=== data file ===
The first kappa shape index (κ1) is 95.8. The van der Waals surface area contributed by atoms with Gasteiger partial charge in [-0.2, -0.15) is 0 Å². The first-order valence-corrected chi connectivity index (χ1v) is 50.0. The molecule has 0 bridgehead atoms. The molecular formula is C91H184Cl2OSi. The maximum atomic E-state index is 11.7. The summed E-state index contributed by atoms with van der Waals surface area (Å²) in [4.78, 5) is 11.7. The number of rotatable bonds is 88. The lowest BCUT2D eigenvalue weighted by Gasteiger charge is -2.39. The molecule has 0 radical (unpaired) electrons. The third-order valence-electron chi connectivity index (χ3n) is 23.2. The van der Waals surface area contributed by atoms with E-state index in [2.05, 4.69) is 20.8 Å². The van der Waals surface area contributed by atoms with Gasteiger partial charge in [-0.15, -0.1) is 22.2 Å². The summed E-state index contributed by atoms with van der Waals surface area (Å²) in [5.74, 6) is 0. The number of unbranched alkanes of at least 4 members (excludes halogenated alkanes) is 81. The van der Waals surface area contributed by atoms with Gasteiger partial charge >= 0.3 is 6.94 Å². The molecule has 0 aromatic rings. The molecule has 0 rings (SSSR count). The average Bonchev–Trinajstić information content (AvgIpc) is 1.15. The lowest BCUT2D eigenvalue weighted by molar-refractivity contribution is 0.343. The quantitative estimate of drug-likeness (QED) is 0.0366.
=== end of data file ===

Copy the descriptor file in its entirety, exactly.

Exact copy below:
The first kappa shape index (κ1) is 95.8. The van der Waals surface area contributed by atoms with Gasteiger partial charge in [-0.2, -0.15) is 0 Å². The first-order valence-corrected chi connectivity index (χ1v) is 50.0. The molecule has 0 bridgehead atoms. The molecular formula is C91H184Cl2OSi. The maximum atomic E-state index is 11.7. The summed E-state index contributed by atoms with van der Waals surface area (Å²) in [4.78, 5) is 11.7. The number of rotatable bonds is 88. The lowest BCUT2D eigenvalue weighted by Gasteiger charge is -2.39. The molecule has 0 radical (unpaired) electrons. The third-order valence-electron chi connectivity index (χ3n) is 23.2. The van der Waals surface area contributed by atoms with E-state index in [2.05, 4.69) is 20.8 Å². The van der Waals surface area contributed by atoms with Gasteiger partial charge in [-0.15, -0.1) is 22.2 Å². The summed E-state index contributed by atoms with van der Waals surface area (Å²) in [5.74, 6) is 0. The number of unbranched alkanes of at least 4 members (excludes halogenated alkanes) is 81. The van der Waals surface area contributed by atoms with Gasteiger partial charge >= 0.3 is 6.94 Å². The molecule has 0 aromatic rings. The molecule has 0 rings (SSSR count). The average Bonchev–Trinajstić information content (AvgIpc) is 1.15. The lowest BCUT2D eigenvalue weighted by molar-refractivity contribution is 0.343. The quantitative estimate of drug-likeness (QED) is 0.0366.